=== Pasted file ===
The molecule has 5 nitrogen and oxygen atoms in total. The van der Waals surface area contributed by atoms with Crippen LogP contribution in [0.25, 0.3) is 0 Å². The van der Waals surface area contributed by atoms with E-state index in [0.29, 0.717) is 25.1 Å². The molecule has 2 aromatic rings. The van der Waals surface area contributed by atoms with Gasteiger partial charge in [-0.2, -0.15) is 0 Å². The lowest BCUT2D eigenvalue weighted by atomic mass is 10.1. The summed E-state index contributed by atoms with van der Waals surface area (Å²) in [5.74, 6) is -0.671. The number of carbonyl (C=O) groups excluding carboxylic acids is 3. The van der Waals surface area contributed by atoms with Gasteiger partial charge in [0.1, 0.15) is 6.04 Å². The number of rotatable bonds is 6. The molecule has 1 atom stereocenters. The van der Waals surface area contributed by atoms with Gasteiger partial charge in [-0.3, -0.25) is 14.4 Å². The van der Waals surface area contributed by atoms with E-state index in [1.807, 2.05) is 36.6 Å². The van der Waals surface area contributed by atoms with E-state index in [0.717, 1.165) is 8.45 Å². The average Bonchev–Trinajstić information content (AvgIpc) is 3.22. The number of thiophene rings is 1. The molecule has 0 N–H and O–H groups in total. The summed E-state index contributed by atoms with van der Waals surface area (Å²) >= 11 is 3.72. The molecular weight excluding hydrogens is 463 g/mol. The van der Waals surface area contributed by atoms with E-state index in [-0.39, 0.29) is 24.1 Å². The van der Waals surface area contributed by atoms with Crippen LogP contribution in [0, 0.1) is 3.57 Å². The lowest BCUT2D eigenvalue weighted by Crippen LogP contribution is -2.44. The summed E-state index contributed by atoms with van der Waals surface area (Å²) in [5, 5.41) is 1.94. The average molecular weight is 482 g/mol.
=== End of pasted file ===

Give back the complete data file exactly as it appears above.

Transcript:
The molecule has 5 nitrogen and oxygen atoms in total. The van der Waals surface area contributed by atoms with Crippen LogP contribution in [0.25, 0.3) is 0 Å². The van der Waals surface area contributed by atoms with E-state index in [0.29, 0.717) is 25.1 Å². The molecule has 2 aromatic rings. The van der Waals surface area contributed by atoms with Gasteiger partial charge in [-0.2, -0.15) is 0 Å². The lowest BCUT2D eigenvalue weighted by atomic mass is 10.1. The summed E-state index contributed by atoms with van der Waals surface area (Å²) in [5.74, 6) is -0.671. The number of carbonyl (C=O) groups excluding carboxylic acids is 3. The van der Waals surface area contributed by atoms with Gasteiger partial charge in [0.1, 0.15) is 6.04 Å². The number of rotatable bonds is 6. The molecule has 1 atom stereocenters. The van der Waals surface area contributed by atoms with Gasteiger partial charge in [-0.3, -0.25) is 14.4 Å². The van der Waals surface area contributed by atoms with E-state index in [1.807, 2.05) is 36.6 Å². The van der Waals surface area contributed by atoms with E-state index in [0.717, 1.165) is 8.45 Å². The average Bonchev–Trinajstić information content (AvgIpc) is 3.22. The number of thiophene rings is 1. The molecule has 0 N–H and O–H groups in total. The summed E-state index contributed by atoms with van der Waals surface area (Å²) >= 11 is 3.72. The molecular weight excluding hydrogens is 463 g/mol. The van der Waals surface area contributed by atoms with E-state index in [-0.39, 0.29) is 24.1 Å². The van der Waals surface area contributed by atoms with Crippen LogP contribution in [0, 0.1) is 3.57 Å². The lowest BCUT2D eigenvalue weighted by Crippen LogP contribution is -2.44. The summed E-state index contributed by atoms with van der Waals surface area (Å²) in [5, 5.41) is 1.94. The average molecular weight is 482 g/mol.